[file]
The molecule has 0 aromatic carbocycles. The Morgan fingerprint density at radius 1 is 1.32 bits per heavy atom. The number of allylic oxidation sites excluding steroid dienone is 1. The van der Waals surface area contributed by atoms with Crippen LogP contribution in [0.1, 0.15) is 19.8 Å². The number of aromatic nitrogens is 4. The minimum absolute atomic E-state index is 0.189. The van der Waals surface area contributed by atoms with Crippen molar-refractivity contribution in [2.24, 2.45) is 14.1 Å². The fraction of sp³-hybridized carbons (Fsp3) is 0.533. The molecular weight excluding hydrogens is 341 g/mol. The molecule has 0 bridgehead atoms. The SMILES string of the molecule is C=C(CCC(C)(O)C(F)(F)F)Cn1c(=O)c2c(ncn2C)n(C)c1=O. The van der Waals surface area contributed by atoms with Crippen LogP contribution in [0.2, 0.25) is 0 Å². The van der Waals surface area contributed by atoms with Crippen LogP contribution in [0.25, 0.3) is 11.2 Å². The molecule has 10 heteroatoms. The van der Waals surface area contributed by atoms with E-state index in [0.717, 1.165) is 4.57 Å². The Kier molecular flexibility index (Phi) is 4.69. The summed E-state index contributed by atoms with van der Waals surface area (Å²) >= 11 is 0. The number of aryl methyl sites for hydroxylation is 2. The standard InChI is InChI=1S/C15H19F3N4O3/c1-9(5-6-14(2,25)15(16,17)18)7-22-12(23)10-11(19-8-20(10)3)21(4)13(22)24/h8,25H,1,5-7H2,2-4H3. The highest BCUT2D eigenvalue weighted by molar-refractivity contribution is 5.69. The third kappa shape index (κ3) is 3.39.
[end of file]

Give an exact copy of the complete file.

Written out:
The molecule has 0 aromatic carbocycles. The Morgan fingerprint density at radius 1 is 1.32 bits per heavy atom. The number of allylic oxidation sites excluding steroid dienone is 1. The van der Waals surface area contributed by atoms with Crippen LogP contribution in [0.1, 0.15) is 19.8 Å². The number of aromatic nitrogens is 4. The minimum absolute atomic E-state index is 0.189. The van der Waals surface area contributed by atoms with Crippen molar-refractivity contribution in [2.24, 2.45) is 14.1 Å². The fraction of sp³-hybridized carbons (Fsp3) is 0.533. The molecular weight excluding hydrogens is 341 g/mol. The molecule has 0 bridgehead atoms. The SMILES string of the molecule is C=C(CCC(C)(O)C(F)(F)F)Cn1c(=O)c2c(ncn2C)n(C)c1=O. The van der Waals surface area contributed by atoms with Crippen LogP contribution in [0.2, 0.25) is 0 Å². The van der Waals surface area contributed by atoms with Crippen LogP contribution in [0.25, 0.3) is 11.2 Å². The molecule has 10 heteroatoms. The van der Waals surface area contributed by atoms with E-state index in [0.717, 1.165) is 4.57 Å². The Kier molecular flexibility index (Phi) is 4.69. The summed E-state index contributed by atoms with van der Waals surface area (Å²) >= 11 is 0. The number of aryl methyl sites for hydroxylation is 2. The standard InChI is InChI=1S/C15H19F3N4O3/c1-9(5-6-14(2,25)15(16,17)18)7-22-12(23)10-11(19-8-20(10)3)21(4)13(22)24/h8,25H,1,5-7H2,2-4H3. The highest BCUT2D eigenvalue weighted by molar-refractivity contribution is 5.69. The third kappa shape index (κ3) is 3.39.